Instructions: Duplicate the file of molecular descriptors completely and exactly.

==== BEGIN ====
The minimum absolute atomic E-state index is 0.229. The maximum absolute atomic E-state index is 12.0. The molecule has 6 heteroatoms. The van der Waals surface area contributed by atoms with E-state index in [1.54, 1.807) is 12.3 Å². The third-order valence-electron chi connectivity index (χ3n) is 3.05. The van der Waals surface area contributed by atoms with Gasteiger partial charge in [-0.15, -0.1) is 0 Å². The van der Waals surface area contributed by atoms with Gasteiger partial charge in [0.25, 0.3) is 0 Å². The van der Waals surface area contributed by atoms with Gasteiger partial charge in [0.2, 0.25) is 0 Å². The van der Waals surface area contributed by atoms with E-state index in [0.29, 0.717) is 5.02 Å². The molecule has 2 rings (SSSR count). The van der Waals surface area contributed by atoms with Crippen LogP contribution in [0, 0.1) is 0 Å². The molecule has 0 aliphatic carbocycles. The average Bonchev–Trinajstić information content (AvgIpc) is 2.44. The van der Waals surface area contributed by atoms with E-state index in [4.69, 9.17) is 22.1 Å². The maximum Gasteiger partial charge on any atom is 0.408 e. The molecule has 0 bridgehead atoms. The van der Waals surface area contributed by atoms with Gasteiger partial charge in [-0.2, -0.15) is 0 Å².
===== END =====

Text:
The minimum absolute atomic E-state index is 0.229. The maximum absolute atomic E-state index is 12.0. The molecule has 6 heteroatoms. The van der Waals surface area contributed by atoms with E-state index in [1.54, 1.807) is 12.3 Å². The third-order valence-electron chi connectivity index (χ3n) is 3.05. The van der Waals surface area contributed by atoms with Gasteiger partial charge in [-0.15, -0.1) is 0 Å². The van der Waals surface area contributed by atoms with Gasteiger partial charge in [0.25, 0.3) is 0 Å². The van der Waals surface area contributed by atoms with Gasteiger partial charge in [0.2, 0.25) is 0 Å². The van der Waals surface area contributed by atoms with E-state index in [0.29, 0.717) is 5.02 Å². The molecule has 2 rings (SSSR count). The van der Waals surface area contributed by atoms with Crippen LogP contribution in [0, 0.1) is 0 Å². The molecule has 0 aliphatic carbocycles. The average Bonchev–Trinajstić information content (AvgIpc) is 2.44. The van der Waals surface area contributed by atoms with E-state index in [4.69, 9.17) is 22.1 Å². The maximum Gasteiger partial charge on any atom is 0.408 e. The molecule has 0 bridgehead atoms. The van der Waals surface area contributed by atoms with Gasteiger partial charge in [-0.2, -0.15) is 0 Å².